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The History of the Central Governor Model

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The concept behind the central governor model is experienced by runners almost every time they compete in a race. If you have run a half marathon will have probably felt a sense of extreme fatigue around the eighth mile, and yet you were then probably able to increase your pace to several minutes per mile faster for the last 400 meters of the race.

The central governor model theory hypothesizes that the brain regulates exercise capability to ensure the body only exerts a safe quantity of effort. Therefore, the brain will override the physical ability to run by shutting down the body in order to prevent serious, or even permanent, damage. The reason you run faster after seeing the finish line is that your brain registers that you will not die or suffer injury if you increase your pace and therefore opens the biological pathways to allow you to run faster.

The central governor model as a theory was developed by exercise scientist Tim Noakes in 1997, although a very similar idea was initially suggested by physiologist Archibald Hill in 1924. While the theory is usually used to explain fatigue in long distance running and other endurance sports, it can also apply to other causes of fatigue in situations of exertion.

Hill's Central Governor Theory

In 1924, Hill proposed that there is a central governor which protects the heart from anoxia during strenuous exercise. This governor, he said, would either be the heart muscle itself or something in the nervous system that could cause the slowing of the circulation when unsaturation reached a high enough degree to maintain adequate saturation in the blood.

Unfortunately, Hill's theory was based entirely on reasoning rather than experimental evidence. As such, the hypothesis was dismissed, and all further research continued to treat fatigue as a mechanical failure of the muscles due to either an inadequate oxygen supply, a buildup of lactic acid, or total energy depletion in the exhausted muscles.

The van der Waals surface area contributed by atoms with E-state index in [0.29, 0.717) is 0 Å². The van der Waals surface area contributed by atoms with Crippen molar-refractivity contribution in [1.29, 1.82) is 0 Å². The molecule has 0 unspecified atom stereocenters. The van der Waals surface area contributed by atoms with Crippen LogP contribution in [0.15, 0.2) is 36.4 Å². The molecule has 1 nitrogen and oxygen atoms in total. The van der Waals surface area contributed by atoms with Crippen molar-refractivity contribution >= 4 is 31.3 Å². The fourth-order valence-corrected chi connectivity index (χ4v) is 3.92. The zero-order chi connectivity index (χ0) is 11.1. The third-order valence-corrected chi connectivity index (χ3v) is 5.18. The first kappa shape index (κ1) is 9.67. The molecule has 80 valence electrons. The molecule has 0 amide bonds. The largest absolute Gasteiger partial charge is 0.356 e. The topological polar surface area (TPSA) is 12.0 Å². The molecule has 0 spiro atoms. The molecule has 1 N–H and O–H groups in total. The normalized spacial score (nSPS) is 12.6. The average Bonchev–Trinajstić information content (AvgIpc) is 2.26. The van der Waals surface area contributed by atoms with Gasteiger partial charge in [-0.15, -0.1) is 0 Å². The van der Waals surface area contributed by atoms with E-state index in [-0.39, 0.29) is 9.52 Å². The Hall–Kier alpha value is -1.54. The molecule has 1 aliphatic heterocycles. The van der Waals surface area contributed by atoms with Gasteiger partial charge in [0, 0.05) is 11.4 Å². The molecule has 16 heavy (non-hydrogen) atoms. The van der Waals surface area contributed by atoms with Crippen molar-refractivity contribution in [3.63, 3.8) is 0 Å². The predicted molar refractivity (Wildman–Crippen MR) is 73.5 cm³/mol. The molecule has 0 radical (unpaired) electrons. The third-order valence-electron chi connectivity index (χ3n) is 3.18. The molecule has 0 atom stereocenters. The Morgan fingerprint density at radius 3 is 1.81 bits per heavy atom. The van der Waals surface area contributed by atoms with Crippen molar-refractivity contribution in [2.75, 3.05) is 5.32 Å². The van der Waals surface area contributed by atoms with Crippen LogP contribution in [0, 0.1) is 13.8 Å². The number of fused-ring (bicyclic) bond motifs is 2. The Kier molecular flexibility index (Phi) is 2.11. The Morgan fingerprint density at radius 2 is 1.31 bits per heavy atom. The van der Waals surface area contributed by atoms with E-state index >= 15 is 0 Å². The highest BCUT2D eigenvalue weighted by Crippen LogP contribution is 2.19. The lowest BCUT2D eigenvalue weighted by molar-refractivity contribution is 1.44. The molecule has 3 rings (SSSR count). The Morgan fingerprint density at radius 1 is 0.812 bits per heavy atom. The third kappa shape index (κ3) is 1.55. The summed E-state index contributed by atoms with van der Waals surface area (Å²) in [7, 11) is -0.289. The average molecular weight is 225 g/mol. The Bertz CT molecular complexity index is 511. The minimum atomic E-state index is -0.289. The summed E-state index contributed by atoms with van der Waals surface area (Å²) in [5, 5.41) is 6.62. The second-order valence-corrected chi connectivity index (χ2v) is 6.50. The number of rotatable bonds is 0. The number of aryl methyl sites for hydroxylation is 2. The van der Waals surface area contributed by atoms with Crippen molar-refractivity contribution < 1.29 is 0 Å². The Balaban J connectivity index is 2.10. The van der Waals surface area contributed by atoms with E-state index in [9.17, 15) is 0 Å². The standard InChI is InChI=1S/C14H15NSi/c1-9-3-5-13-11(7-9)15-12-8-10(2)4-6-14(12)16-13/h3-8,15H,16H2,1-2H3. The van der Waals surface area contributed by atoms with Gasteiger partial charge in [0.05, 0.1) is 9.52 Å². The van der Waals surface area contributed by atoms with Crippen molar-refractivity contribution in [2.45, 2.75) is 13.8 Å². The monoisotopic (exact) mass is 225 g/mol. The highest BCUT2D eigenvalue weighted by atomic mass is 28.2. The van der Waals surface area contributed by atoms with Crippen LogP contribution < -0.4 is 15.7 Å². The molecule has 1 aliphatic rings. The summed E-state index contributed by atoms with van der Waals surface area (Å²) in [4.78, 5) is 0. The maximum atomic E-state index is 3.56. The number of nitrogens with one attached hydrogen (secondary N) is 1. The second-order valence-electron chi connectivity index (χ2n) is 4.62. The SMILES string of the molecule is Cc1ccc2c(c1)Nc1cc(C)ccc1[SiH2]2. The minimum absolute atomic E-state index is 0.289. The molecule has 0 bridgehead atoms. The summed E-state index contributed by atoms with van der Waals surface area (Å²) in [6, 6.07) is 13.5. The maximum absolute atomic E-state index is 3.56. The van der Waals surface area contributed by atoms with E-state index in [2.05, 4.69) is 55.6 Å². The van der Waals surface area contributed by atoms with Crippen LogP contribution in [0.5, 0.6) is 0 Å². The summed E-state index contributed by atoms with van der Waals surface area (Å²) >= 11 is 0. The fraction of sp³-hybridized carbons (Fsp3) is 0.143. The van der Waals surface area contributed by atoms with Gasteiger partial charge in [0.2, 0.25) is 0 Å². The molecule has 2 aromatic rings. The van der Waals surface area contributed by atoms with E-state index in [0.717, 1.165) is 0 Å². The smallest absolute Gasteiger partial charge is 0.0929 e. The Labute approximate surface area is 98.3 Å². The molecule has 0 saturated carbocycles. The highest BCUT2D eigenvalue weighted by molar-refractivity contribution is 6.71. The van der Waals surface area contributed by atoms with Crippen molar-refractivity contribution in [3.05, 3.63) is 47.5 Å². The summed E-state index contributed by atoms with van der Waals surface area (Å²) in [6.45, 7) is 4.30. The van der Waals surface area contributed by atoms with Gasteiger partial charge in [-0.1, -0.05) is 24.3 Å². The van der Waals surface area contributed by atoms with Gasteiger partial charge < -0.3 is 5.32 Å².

Noakes's Central Governor Model

In 1997, Noakes renewed Hill's theory to develop his own hypothesis using evidence from modern research. He discovered that the brain controls exercise intensity to avoid anoxic damage to the heart muscle by reducing the neural recruitment of muscle fibers. According to Noakes, this is what is really driving the runner to experience fatigue rather than homeostasis of the muscles, which is what had been traditionally considered the source of fatigue.

Common Misconceptions of the Theory

The central governor model does not claim that physiological demands of a race are not real; rather, that running requires a balance between physical preparation and biological systems, emotional aspects such as pain tolerance and motivation, and self-preservation. It is the combination of these factors which actually determines how hard you are able to push your body during a race.

Some runners wrongly assume that, should the central governor model be correct, they can teach their body to push harder; that by switching off the central governor part of the brain, they will be able to run faster. But, this does not take the physical and emotional factors into consideration. The theory does, however, suggest that you can learn to push the boundaries set in place by the central governor through internal motivation and discipline.

Criticisms of the Central Governor Model

The central governor model theory has been criticized for not taking into account that physiological catastrophes do actually occur during strenuous exercise. This would seem to suggest that some athletes can in fact override the central governor. It is also argued that other factors play a role in impairing the ability of muscles to protect against catastrophe, and, finally, that other models, based around conscious control, provide an alternative explanation to the central governor model.


measuring training intensity with muscle oxygen

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